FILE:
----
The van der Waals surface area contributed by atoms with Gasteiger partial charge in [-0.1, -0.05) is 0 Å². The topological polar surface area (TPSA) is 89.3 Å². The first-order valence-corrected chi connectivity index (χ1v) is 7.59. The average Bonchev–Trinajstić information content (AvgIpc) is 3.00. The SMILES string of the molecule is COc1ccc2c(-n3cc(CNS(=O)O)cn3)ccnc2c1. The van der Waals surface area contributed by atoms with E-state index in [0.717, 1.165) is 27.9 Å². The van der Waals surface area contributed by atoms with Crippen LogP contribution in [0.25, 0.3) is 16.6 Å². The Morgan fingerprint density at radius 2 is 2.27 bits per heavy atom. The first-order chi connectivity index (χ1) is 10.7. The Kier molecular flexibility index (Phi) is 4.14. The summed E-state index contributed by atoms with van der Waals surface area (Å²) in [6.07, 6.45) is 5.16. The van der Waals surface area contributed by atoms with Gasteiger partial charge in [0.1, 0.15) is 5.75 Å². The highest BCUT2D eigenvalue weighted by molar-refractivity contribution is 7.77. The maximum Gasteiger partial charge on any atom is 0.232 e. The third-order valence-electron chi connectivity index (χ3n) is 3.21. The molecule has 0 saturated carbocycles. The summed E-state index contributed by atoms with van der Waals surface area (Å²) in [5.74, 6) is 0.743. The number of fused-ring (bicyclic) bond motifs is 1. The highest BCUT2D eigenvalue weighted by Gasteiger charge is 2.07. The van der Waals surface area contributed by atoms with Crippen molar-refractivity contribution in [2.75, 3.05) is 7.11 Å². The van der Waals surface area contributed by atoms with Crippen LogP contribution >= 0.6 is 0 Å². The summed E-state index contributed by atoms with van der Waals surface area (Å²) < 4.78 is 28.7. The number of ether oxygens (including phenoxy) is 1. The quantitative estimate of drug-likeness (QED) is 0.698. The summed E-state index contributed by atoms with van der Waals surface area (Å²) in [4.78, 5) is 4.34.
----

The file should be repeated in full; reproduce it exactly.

The van der Waals surface area contributed by atoms with Gasteiger partial charge in [-0.1, -0.05) is 0 Å². The topological polar surface area (TPSA) is 89.3 Å². The first-order valence-corrected chi connectivity index (χ1v) is 7.59. The average Bonchev–Trinajstić information content (AvgIpc) is 3.00. The SMILES string of the molecule is COc1ccc2c(-n3cc(CNS(=O)O)cn3)ccnc2c1. The van der Waals surface area contributed by atoms with E-state index in [0.717, 1.165) is 27.9 Å². The van der Waals surface area contributed by atoms with Crippen LogP contribution in [0.25, 0.3) is 16.6 Å². The Morgan fingerprint density at radius 2 is 2.27 bits per heavy atom. The first-order chi connectivity index (χ1) is 10.7. The Kier molecular flexibility index (Phi) is 4.14. The summed E-state index contributed by atoms with van der Waals surface area (Å²) in [6.07, 6.45) is 5.16. The van der Waals surface area contributed by atoms with Gasteiger partial charge in [0.1, 0.15) is 5.75 Å². The highest BCUT2D eigenvalue weighted by molar-refractivity contribution is 7.77. The maximum Gasteiger partial charge on any atom is 0.232 e. The third-order valence-electron chi connectivity index (χ3n) is 3.21. The molecule has 0 saturated carbocycles. The summed E-state index contributed by atoms with van der Waals surface area (Å²) in [5.74, 6) is 0.743. The number of fused-ring (bicyclic) bond motifs is 1. The highest BCUT2D eigenvalue weighted by Gasteiger charge is 2.07. The van der Waals surface area contributed by atoms with Crippen molar-refractivity contribution in [2.75, 3.05) is 7.11 Å². The van der Waals surface area contributed by atoms with Crippen LogP contribution >= 0.6 is 0 Å². The summed E-state index contributed by atoms with van der Waals surface area (Å²) < 4.78 is 28.7. The number of ether oxygens (including phenoxy) is 1. The quantitative estimate of drug-likeness (QED) is 0.698. The summed E-state index contributed by atoms with van der Waals surface area (Å²) in [4.78, 5) is 4.34.